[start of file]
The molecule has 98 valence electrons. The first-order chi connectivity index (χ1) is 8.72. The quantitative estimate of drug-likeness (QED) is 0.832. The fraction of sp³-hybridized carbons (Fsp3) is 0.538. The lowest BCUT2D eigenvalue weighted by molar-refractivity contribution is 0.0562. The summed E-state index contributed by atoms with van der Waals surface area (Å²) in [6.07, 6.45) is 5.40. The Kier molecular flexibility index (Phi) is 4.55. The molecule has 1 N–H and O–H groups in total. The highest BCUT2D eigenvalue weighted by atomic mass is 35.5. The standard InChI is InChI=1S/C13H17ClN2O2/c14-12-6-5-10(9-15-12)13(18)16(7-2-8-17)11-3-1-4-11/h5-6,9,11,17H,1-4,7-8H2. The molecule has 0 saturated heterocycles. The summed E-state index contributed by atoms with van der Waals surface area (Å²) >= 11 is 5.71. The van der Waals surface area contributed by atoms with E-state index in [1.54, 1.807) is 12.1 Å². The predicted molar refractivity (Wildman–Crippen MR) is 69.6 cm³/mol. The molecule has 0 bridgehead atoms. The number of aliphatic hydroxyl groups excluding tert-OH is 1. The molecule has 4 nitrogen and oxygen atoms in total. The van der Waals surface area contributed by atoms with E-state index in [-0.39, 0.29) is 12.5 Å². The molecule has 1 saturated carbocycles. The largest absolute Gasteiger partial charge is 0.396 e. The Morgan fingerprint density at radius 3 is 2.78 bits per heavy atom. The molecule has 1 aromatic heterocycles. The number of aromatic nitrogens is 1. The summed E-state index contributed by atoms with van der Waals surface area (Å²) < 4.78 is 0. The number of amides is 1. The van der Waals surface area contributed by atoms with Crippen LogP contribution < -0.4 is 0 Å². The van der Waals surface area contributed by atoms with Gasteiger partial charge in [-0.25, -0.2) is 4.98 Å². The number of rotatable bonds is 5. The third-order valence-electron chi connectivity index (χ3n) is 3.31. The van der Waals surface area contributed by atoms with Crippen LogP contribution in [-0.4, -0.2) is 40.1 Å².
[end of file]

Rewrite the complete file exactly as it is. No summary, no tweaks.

The molecule has 98 valence electrons. The first-order chi connectivity index (χ1) is 8.72. The quantitative estimate of drug-likeness (QED) is 0.832. The fraction of sp³-hybridized carbons (Fsp3) is 0.538. The lowest BCUT2D eigenvalue weighted by molar-refractivity contribution is 0.0562. The summed E-state index contributed by atoms with van der Waals surface area (Å²) in [6.07, 6.45) is 5.40. The Kier molecular flexibility index (Phi) is 4.55. The molecule has 1 N–H and O–H groups in total. The highest BCUT2D eigenvalue weighted by atomic mass is 35.5. The standard InChI is InChI=1S/C13H17ClN2O2/c14-12-6-5-10(9-15-12)13(18)16(7-2-8-17)11-3-1-4-11/h5-6,9,11,17H,1-4,7-8H2. The molecule has 0 saturated heterocycles. The summed E-state index contributed by atoms with van der Waals surface area (Å²) >= 11 is 5.71. The van der Waals surface area contributed by atoms with E-state index in [1.54, 1.807) is 12.1 Å². The predicted molar refractivity (Wildman–Crippen MR) is 69.6 cm³/mol. The molecule has 0 bridgehead atoms. The number of aliphatic hydroxyl groups excluding tert-OH is 1. The molecule has 4 nitrogen and oxygen atoms in total. The van der Waals surface area contributed by atoms with E-state index in [-0.39, 0.29) is 12.5 Å². The molecule has 1 saturated carbocycles. The largest absolute Gasteiger partial charge is 0.396 e. The Morgan fingerprint density at radius 3 is 2.78 bits per heavy atom. The molecule has 1 aromatic heterocycles. The number of aromatic nitrogens is 1. The summed E-state index contributed by atoms with van der Waals surface area (Å²) < 4.78 is 0. The number of amides is 1. The van der Waals surface area contributed by atoms with Crippen LogP contribution < -0.4 is 0 Å². The van der Waals surface area contributed by atoms with Gasteiger partial charge in [-0.25, -0.2) is 4.98 Å². The number of rotatable bonds is 5. The third-order valence-electron chi connectivity index (χ3n) is 3.31. The van der Waals surface area contributed by atoms with Crippen LogP contribution in [-0.4, -0.2) is 40.1 Å².